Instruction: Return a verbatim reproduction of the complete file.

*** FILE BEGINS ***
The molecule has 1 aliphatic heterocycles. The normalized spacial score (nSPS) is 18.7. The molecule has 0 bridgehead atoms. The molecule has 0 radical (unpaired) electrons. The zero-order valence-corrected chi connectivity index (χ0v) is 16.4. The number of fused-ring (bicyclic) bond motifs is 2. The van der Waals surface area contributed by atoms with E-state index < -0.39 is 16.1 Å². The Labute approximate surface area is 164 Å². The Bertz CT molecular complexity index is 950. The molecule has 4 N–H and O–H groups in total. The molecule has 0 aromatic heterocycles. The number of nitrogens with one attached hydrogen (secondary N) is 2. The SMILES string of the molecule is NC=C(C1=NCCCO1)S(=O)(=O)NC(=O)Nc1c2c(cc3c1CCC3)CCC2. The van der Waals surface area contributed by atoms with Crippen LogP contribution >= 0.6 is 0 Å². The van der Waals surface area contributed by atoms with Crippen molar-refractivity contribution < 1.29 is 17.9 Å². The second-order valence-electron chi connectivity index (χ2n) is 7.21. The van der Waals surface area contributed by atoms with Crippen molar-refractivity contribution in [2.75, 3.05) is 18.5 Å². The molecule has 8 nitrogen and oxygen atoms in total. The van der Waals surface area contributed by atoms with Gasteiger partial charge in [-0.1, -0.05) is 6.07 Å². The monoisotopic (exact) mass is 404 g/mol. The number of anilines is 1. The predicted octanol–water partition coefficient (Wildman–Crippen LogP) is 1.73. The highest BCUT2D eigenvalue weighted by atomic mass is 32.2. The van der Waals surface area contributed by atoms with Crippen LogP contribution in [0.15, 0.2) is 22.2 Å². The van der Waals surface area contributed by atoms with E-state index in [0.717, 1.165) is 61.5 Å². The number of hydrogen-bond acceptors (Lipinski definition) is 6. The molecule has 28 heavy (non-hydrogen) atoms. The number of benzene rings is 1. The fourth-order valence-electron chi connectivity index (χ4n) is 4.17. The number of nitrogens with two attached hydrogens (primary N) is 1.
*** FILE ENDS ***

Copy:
The molecule has 1 aliphatic heterocycles. The normalized spacial score (nSPS) is 18.7. The molecule has 0 bridgehead atoms. The molecule has 0 radical (unpaired) electrons. The zero-order valence-corrected chi connectivity index (χ0v) is 16.4. The number of fused-ring (bicyclic) bond motifs is 2. The van der Waals surface area contributed by atoms with E-state index < -0.39 is 16.1 Å². The Labute approximate surface area is 164 Å². The Bertz CT molecular complexity index is 950. The molecule has 4 N–H and O–H groups in total. The molecule has 0 aromatic heterocycles. The number of nitrogens with one attached hydrogen (secondary N) is 2. The SMILES string of the molecule is NC=C(C1=NCCCO1)S(=O)(=O)NC(=O)Nc1c2c(cc3c1CCC3)CCC2. The van der Waals surface area contributed by atoms with Crippen LogP contribution >= 0.6 is 0 Å². The van der Waals surface area contributed by atoms with Crippen molar-refractivity contribution < 1.29 is 17.9 Å². The second-order valence-electron chi connectivity index (χ2n) is 7.21. The van der Waals surface area contributed by atoms with Crippen molar-refractivity contribution in [2.75, 3.05) is 18.5 Å². The molecule has 8 nitrogen and oxygen atoms in total. The van der Waals surface area contributed by atoms with Gasteiger partial charge in [-0.1, -0.05) is 6.07 Å². The monoisotopic (exact) mass is 404 g/mol. The number of anilines is 1. The predicted octanol–water partition coefficient (Wildman–Crippen LogP) is 1.73. The highest BCUT2D eigenvalue weighted by atomic mass is 32.2. The van der Waals surface area contributed by atoms with Crippen LogP contribution in [0.15, 0.2) is 22.2 Å². The van der Waals surface area contributed by atoms with E-state index in [0.717, 1.165) is 61.5 Å². The number of hydrogen-bond acceptors (Lipinski definition) is 6. The molecule has 28 heavy (non-hydrogen) atoms. The number of benzene rings is 1. The fourth-order valence-electron chi connectivity index (χ4n) is 4.17. The number of nitrogens with two attached hydrogens (primary N) is 1.